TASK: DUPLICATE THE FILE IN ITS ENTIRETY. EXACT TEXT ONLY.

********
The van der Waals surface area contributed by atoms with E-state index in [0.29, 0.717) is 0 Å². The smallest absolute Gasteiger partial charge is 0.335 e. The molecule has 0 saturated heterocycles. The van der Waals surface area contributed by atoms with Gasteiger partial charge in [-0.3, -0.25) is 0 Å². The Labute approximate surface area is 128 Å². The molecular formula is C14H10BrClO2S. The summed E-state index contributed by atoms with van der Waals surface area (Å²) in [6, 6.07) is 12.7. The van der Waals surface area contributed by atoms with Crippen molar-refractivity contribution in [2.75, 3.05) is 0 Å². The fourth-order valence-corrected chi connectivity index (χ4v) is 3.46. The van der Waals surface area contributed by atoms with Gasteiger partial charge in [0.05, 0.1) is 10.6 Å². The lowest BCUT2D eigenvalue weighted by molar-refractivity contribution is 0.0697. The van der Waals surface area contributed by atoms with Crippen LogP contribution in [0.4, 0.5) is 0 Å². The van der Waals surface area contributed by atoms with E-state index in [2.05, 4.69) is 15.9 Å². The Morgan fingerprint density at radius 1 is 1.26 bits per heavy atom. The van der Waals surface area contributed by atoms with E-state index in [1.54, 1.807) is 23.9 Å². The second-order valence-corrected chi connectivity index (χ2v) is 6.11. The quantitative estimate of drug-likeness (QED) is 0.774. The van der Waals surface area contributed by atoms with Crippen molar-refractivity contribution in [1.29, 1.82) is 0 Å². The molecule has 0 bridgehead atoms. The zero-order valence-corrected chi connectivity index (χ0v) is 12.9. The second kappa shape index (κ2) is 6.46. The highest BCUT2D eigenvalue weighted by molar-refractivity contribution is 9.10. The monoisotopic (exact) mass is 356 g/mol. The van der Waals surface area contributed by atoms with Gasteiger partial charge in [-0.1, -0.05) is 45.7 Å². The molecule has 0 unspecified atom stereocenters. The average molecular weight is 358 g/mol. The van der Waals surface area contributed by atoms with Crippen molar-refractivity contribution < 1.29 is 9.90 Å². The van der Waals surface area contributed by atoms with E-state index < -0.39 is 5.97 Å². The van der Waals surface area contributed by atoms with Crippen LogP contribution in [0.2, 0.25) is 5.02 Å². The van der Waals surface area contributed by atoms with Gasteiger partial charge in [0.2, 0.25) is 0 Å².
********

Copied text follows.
The van der Waals surface area contributed by atoms with E-state index in [0.29, 0.717) is 0 Å². The smallest absolute Gasteiger partial charge is 0.335 e. The molecule has 0 saturated heterocycles. The van der Waals surface area contributed by atoms with Gasteiger partial charge in [-0.3, -0.25) is 0 Å². The Labute approximate surface area is 128 Å². The molecular formula is C14H10BrClO2S. The summed E-state index contributed by atoms with van der Waals surface area (Å²) in [6, 6.07) is 12.7. The van der Waals surface area contributed by atoms with Crippen molar-refractivity contribution in [2.75, 3.05) is 0 Å². The fourth-order valence-corrected chi connectivity index (χ4v) is 3.46. The van der Waals surface area contributed by atoms with Gasteiger partial charge in [0.05, 0.1) is 10.6 Å². The lowest BCUT2D eigenvalue weighted by molar-refractivity contribution is 0.0697. The van der Waals surface area contributed by atoms with Crippen LogP contribution in [0.4, 0.5) is 0 Å². The van der Waals surface area contributed by atoms with E-state index in [2.05, 4.69) is 15.9 Å². The Morgan fingerprint density at radius 1 is 1.26 bits per heavy atom. The van der Waals surface area contributed by atoms with E-state index in [1.54, 1.807) is 23.9 Å². The second-order valence-corrected chi connectivity index (χ2v) is 6.11. The quantitative estimate of drug-likeness (QED) is 0.774. The van der Waals surface area contributed by atoms with Crippen molar-refractivity contribution in [1.29, 1.82) is 0 Å². The molecule has 0 bridgehead atoms. The zero-order valence-corrected chi connectivity index (χ0v) is 12.9. The second kappa shape index (κ2) is 6.46. The highest BCUT2D eigenvalue weighted by molar-refractivity contribution is 9.10. The monoisotopic (exact) mass is 356 g/mol. The van der Waals surface area contributed by atoms with Gasteiger partial charge in [-0.1, -0.05) is 45.7 Å². The molecule has 0 unspecified atom stereocenters. The average molecular weight is 358 g/mol. The van der Waals surface area contributed by atoms with Crippen molar-refractivity contribution < 1.29 is 9.90 Å². The van der Waals surface area contributed by atoms with E-state index < -0.39 is 5.97 Å². The van der Waals surface area contributed by atoms with Crippen LogP contribution in [0.2, 0.25) is 5.02 Å². The van der Waals surface area contributed by atoms with Gasteiger partial charge in [0.2, 0.25) is 0 Å².